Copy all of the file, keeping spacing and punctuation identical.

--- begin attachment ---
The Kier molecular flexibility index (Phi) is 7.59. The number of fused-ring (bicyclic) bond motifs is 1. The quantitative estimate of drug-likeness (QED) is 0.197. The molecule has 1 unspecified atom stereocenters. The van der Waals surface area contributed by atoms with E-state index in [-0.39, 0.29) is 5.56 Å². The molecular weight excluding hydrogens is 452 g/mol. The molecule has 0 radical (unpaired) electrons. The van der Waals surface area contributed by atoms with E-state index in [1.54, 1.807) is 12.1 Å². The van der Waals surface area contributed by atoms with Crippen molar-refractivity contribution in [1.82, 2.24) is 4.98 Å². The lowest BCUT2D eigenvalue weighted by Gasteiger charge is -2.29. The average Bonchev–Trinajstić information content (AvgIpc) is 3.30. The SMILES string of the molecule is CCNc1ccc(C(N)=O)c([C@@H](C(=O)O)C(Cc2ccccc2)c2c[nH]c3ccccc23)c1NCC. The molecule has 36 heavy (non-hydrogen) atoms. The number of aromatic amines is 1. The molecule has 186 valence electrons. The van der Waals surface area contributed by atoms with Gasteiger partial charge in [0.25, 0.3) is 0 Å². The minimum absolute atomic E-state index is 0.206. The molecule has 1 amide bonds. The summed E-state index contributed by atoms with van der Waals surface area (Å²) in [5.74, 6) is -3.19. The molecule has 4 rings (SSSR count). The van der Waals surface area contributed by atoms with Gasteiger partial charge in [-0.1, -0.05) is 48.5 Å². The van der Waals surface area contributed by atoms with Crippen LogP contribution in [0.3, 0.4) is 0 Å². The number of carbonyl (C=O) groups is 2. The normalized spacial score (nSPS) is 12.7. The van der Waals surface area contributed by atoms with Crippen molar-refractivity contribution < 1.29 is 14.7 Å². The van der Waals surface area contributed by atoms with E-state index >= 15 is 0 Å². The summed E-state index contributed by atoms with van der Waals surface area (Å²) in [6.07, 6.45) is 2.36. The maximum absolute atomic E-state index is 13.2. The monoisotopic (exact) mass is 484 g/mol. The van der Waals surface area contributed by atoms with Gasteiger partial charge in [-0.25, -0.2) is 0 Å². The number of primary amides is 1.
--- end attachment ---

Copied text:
The Kier molecular flexibility index (Phi) is 7.59. The number of fused-ring (bicyclic) bond motifs is 1. The quantitative estimate of drug-likeness (QED) is 0.197. The molecule has 1 unspecified atom stereocenters. The van der Waals surface area contributed by atoms with E-state index in [-0.39, 0.29) is 5.56 Å². The molecular weight excluding hydrogens is 452 g/mol. The molecule has 0 radical (unpaired) electrons. The van der Waals surface area contributed by atoms with E-state index in [1.54, 1.807) is 12.1 Å². The van der Waals surface area contributed by atoms with Crippen molar-refractivity contribution in [1.82, 2.24) is 4.98 Å². The lowest BCUT2D eigenvalue weighted by Gasteiger charge is -2.29. The average Bonchev–Trinajstić information content (AvgIpc) is 3.30. The SMILES string of the molecule is CCNc1ccc(C(N)=O)c([C@@H](C(=O)O)C(Cc2ccccc2)c2c[nH]c3ccccc23)c1NCC. The molecule has 36 heavy (non-hydrogen) atoms. The number of aromatic amines is 1. The molecule has 186 valence electrons. The van der Waals surface area contributed by atoms with Gasteiger partial charge in [0.25, 0.3) is 0 Å². The minimum absolute atomic E-state index is 0.206. The molecule has 1 amide bonds. The summed E-state index contributed by atoms with van der Waals surface area (Å²) in [5.74, 6) is -3.19. The molecule has 4 rings (SSSR count). The van der Waals surface area contributed by atoms with Gasteiger partial charge in [-0.1, -0.05) is 48.5 Å². The van der Waals surface area contributed by atoms with Crippen LogP contribution in [0.3, 0.4) is 0 Å². The number of carbonyl (C=O) groups is 2. The normalized spacial score (nSPS) is 12.7. The van der Waals surface area contributed by atoms with Crippen molar-refractivity contribution < 1.29 is 14.7 Å². The van der Waals surface area contributed by atoms with E-state index >= 15 is 0 Å². The summed E-state index contributed by atoms with van der Waals surface area (Å²) in [6.07, 6.45) is 2.36. The maximum absolute atomic E-state index is 13.2. The monoisotopic (exact) mass is 484 g/mol. The van der Waals surface area contributed by atoms with Gasteiger partial charge in [-0.25, -0.2) is 0 Å². The number of primary amides is 1.